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The Hillary Coalition

The 2016 presidential race having begun the day after the Republicans decisively won the Midterm elections, commentators have asked how Hillary Clinton will rebuild the Obama coalition so that she can win the Presidency because being “inevitable” isn’t enough. Ted Kennedy taught that lesson to everyone. The problem, however, is that Hillary doesn’t have to reignite the energies that allowed Obama to win the Presidency twice. Each of those victories was a one time thing. The first time, American voters liked the idea of showing how liberal they were by voting for a Black man who promised domestic harmony and a dovish foreign policy. The voters wanted health care reform, didn’t they? After all, Republican Mitt Romney had gotten in through in Massachusetts. The second time around, Obama still had a technological edge that allowed him to identify and get out voters not expected to vote, but it turned out that what seemed technological was rather a willingness of black voters to turn out for a black candidate for President. Obama has not been able to cultivate a heightened sense of political consciousness among black voters, and so there was a return, during the just past Midterms, to the usual pattern: minorities and the young and the poor vote in far lower percentages than people in other ethnic, age and income groups. So the two Obama elections were not a political account that has ever replenished resources. Yes, there are Hispanic voters in our future-- if they ever get around to voting, that is.

The idea of an Obama coalition also harkens back to a yesterday when one could legitimately speak of a stable coalition of demographic groups that would deliver time and again for their candidate. There was the GOP of the nineteenth century, ever able to wrap itself in the bloody flag of Union. And, most famously, there was the FDR coalition of the working class and city minorities and family farmers and Catholics and Jews that was able to hold together through the Fair Deal of Harry Truman and get John Kennedy elected and very nearly get Hubert Humphrey over the top in 1968. The touted Reagan coalition of Southerners and Democrats alienated from their old party by cultural issues and their own success in becoming members of the middle class, and so craving the respectability awarded to being a Republican, lasted only long enough to get Reagan a third term in the person of George H. W. Bush. Since then, it has been personality politics, each politician building his own financial base and collection of interest groups.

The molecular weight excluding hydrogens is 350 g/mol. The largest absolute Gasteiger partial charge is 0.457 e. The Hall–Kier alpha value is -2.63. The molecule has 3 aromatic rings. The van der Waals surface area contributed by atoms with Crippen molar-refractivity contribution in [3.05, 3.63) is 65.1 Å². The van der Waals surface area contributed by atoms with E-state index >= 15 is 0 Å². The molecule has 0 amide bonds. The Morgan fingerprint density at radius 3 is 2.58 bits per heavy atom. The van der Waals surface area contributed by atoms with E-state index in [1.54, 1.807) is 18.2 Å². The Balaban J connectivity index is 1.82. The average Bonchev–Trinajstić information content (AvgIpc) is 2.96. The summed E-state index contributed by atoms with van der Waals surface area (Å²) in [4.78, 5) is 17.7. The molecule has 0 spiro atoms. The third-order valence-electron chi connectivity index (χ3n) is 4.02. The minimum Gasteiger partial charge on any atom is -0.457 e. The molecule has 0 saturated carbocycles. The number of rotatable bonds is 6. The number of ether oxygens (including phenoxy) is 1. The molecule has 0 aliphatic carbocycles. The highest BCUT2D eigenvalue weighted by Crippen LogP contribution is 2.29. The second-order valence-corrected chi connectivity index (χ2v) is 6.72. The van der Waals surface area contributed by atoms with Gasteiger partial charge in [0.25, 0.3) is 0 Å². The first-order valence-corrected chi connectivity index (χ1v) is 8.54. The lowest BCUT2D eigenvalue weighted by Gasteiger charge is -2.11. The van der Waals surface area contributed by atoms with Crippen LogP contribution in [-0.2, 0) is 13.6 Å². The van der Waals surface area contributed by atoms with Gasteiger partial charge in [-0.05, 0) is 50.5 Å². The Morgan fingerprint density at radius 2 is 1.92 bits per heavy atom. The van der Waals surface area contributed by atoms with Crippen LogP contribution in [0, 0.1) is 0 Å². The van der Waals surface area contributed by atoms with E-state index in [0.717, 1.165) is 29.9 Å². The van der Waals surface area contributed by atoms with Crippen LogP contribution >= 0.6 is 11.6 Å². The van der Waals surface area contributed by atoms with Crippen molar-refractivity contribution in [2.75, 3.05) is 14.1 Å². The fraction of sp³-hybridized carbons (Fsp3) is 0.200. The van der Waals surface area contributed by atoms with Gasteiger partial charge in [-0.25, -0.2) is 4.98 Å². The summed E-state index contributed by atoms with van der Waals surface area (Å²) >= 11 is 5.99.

Hillary will have to construct her own coalition. She has a good head start. Working white people like her and black people do too-- remember when Bill Clinton was called the first black President? Obama managed to get them to shift sides through a number of clever maneuvers, but that was bound to happen when Obama became credible as a candidate. She also has Wall Street and hawks on her side. But the Republicans really hate her, and will lather up again. They said, among other things, that she had killed a close friend. This time it will be with innuendos about a female being President. I don’t think it will be about hot flashes because I think she is beyond those, but some other issues surrounding the female constitution will surely arise.